AWARD-winning Clonakilty author Louise O’Neill addressed the West Cork Together for Yes launch.
The group is part of the national campaign for a Yes vote in the May 25th referendum. The local launch took place in Organico, Bantry where regional co-ordinator for West Cork, Lucy Jane Boland, told how she lost one of her two children to Twin to Twin Transfusion Syndrome, a rare condition unique to identical twins.
‘After both of my pregnancies, I have suffered with severe post-natal depression. Four years after my last pregnancy, I am still on anti-depressants. Another pregnancy would seriously impact upon my mental health and I would be unable to be the mother I need to be for my two children.’
Louise O’Neill spoke about female sexuality and the attitude towards it and abortion in Ireland: ‘When I go to other countries, they ask what informs my work. Growing up in a country where women did not have the right to make decisions about their own reproductive destiny. That our bodies did not actually belong to us, they belonged to the Church and they belonged to the State. How could I write fiction that is not influenced by that?’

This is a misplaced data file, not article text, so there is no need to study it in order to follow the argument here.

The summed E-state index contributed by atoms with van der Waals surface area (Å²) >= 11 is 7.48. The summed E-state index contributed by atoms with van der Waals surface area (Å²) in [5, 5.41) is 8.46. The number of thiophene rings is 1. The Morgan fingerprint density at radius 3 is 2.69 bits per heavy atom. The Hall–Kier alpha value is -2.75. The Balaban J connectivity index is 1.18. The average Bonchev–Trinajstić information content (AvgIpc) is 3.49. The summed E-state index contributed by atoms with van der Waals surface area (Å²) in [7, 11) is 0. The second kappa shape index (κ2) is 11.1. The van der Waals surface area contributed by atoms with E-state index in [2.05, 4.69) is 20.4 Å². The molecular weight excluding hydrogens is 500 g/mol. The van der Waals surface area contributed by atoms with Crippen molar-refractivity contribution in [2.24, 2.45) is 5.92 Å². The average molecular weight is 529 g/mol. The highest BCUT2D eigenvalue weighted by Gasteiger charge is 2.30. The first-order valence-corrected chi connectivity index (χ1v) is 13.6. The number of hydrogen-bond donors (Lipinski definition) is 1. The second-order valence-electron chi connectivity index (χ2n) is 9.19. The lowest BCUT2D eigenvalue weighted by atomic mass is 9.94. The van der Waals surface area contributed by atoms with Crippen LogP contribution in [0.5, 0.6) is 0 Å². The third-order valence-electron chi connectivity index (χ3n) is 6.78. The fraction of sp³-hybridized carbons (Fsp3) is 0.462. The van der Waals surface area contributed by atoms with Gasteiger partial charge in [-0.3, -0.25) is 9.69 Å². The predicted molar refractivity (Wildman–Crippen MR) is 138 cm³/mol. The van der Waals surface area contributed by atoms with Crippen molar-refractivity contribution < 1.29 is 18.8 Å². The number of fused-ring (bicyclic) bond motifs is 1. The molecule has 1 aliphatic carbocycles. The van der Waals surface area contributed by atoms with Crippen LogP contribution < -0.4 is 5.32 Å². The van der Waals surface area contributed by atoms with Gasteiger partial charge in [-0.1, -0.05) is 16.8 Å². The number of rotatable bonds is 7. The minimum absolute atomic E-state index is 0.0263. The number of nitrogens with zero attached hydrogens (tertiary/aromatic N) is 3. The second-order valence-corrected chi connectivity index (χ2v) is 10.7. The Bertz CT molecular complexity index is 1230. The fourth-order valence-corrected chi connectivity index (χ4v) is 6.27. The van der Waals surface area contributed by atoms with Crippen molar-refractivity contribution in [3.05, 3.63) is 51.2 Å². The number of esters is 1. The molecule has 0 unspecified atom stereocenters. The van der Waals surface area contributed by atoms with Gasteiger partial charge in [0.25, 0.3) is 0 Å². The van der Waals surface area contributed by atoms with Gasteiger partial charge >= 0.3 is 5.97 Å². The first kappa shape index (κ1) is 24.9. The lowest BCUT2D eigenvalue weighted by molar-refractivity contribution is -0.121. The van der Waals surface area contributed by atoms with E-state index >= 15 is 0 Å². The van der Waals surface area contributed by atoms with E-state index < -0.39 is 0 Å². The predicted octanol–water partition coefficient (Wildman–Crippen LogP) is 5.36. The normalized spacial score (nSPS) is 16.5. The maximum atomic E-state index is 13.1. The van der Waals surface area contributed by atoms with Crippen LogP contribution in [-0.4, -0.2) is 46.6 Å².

Evie Nevin spoke about the difficulties people with disability have accessing abortion: ‘A recent study of 11 EU countries shows Ireland has the largest deprivation gap between the able bodied citizens of Ireland and those living with disabilities. Too many of us live in poverty. This means procuring an abortion abroad is next to impossible.’
Dr Mary Favier of Doctors for Choice explained that the Eighth Amendment is unworkable and that it has not stopped Irish women from having abortions.
Vanessa O’Sullivan, People Before Profit (PBP) candidate for Cork South West, said in a statement that it was disappointing that more politicians were not engaging with the campaign. She added that PBP were the only ‘openly pro-choice’ party in Ireland.
Local councillors Paul Hayes, (Sinn Féin), and FG’s Mary Hegarty also attended the Bantry launch.